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The off-label use of flow diverters for the treatment of distal aneurysms remains a matter of debate. Several reports have demonstrated that the treatment of these types of aneurysm is feasible and safe, whereas others have shown an increase in complication rates for such procedures.1–6 Most of these reports are small and present combined locations, such as distal internal carotid arteries, middle cerebral arteries, anterior cerebral arteries, and posterior cerebral arteries.1–6 Anterior cerebral artery aneurysms, particularly those located in the anterior communicating (ACOM) region, are known to present increased hemorrhagic risk compared with other intracranial locations.7 ,8 Conventional microsurgical and endovascular techniques such as clipping and coil embolization with or without assistance (balloon or stent) are the mainstay for the treatment of such aneurysms. However, complex aneurysms, particularly those fusiform in shape, large or giant in size, with a wide neck or with branches incorporated as well as those that failed initial treatment (recurrent aneurysms after clipping or coiling) pose significant technical challenges for conventional techniques.9–14 We report our multicenter experience with the Pipeline embolization device (PED) for the treatment of complex anterior cerebral artery aneurysms not felt to be good candidates for conventional methods.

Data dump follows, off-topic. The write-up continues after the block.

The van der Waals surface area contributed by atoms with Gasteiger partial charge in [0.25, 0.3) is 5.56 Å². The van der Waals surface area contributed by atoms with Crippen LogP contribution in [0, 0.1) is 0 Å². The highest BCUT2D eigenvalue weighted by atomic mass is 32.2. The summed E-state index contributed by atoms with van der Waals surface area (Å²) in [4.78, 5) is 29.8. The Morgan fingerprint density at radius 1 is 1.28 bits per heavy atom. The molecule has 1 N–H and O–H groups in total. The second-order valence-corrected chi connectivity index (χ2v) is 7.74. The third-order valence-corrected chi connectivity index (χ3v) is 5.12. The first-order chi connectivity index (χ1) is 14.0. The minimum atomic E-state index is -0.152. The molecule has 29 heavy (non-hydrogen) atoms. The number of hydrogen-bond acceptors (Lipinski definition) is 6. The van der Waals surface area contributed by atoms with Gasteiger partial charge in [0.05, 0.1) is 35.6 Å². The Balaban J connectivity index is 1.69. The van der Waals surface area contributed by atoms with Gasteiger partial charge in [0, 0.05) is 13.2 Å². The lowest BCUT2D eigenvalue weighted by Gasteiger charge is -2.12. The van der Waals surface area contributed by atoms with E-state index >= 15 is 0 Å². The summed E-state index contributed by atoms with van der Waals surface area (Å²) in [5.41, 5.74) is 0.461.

After institutional review board approval was obtained, the neurointerventional databases of the participating institutions were retrospectively reviewed for aneurysms treated with PED between October 2011 and January of 2016 in four high-volume centers (>100 aneurysms/year treated by endovascular techniques). All patients who were treated for anterior cerebral artery aneurysms were included in the analysis.